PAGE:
Abolishing subsidies for higher education would also produce a closer alignment with market demands since people would not waste their time studying subjects without knowing it will raise their income first. 

Second cause: active liability
There are only a handful of reasons why a person is an active liability:
  • They are a criminal (interferes with employment because they are untrustworthy)
  • They have mental health issues (also interferes with employment because they cannot follow directions, lash out at customers, etc.)
  •  Addicts/alcoholics (interferes with employment because they commit crimes to feed their addictions, are unreliable, create drama, etc.)
  • People with bad credit histories (interferes with finding an apartment)
  • Veterans with war-related injuries or mental health issues (again, interferes with employment)
  • Disabled people, (because they cannot produce to a high enough level)

Third cause: artificial restrictions on housing supply.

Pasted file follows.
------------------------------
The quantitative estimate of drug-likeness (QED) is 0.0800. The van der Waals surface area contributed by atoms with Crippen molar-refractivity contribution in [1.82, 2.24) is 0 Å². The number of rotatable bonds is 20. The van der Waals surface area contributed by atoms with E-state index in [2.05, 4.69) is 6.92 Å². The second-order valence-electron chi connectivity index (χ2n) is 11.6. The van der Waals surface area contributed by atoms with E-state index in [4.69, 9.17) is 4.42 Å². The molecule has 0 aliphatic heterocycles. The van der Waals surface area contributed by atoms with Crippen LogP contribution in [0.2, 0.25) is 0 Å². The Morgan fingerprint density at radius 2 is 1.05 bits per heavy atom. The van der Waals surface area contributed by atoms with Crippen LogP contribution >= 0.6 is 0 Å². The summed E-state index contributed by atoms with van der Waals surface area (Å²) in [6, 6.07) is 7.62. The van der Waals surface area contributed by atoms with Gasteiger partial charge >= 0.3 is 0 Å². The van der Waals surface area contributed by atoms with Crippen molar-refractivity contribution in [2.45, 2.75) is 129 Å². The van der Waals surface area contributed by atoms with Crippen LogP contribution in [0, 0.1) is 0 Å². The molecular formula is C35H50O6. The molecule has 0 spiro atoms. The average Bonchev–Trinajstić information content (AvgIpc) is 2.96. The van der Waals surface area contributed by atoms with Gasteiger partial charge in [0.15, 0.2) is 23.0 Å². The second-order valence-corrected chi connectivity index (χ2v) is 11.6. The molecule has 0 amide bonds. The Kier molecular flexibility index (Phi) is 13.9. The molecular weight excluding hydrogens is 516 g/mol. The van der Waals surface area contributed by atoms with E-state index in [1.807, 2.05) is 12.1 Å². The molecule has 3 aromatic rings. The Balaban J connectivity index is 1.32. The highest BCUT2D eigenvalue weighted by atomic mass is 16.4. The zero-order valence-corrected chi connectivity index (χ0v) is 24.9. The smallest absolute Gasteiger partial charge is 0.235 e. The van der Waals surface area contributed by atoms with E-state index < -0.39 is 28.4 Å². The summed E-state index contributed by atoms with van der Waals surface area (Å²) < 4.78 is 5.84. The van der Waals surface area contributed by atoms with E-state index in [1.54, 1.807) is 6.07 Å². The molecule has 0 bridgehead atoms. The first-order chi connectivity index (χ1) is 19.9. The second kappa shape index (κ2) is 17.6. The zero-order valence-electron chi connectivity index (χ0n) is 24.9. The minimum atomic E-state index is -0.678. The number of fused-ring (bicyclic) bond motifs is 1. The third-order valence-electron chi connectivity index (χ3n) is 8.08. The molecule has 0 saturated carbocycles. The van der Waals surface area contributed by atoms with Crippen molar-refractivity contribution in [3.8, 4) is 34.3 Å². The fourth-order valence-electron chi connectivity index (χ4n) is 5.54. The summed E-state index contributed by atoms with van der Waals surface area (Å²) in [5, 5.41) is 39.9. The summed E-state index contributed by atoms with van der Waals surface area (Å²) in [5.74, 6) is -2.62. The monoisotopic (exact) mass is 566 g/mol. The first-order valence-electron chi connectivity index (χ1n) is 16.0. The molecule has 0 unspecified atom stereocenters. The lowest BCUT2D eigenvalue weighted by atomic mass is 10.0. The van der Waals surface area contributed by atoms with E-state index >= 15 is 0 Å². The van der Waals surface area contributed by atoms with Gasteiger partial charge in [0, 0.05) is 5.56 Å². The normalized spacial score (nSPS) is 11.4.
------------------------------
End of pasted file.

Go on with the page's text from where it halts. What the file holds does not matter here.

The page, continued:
In cities like San Francisco, New York, etc., home owners have conspired with the government to artificially restrict the supply of housing, causing rental prices to rise dramatically. In such a situation people who are of an average skill level find themselves unable to afford any place to live, and ironically the very people who donate to charity are often the ones profiting from artificial restriction. Charity then serves as a kind of fee for bad conscience, as well as PR to conceal corrupt politics. The public housing policies of a city are never meant to replace the lost housing stock, as that would actually work and lower housing costs, which would defeat the purpose. Housing is expensive because the rent seekers who run the government want it to be that way, so anything that actually works to lower housing costs will be opposed violently by them.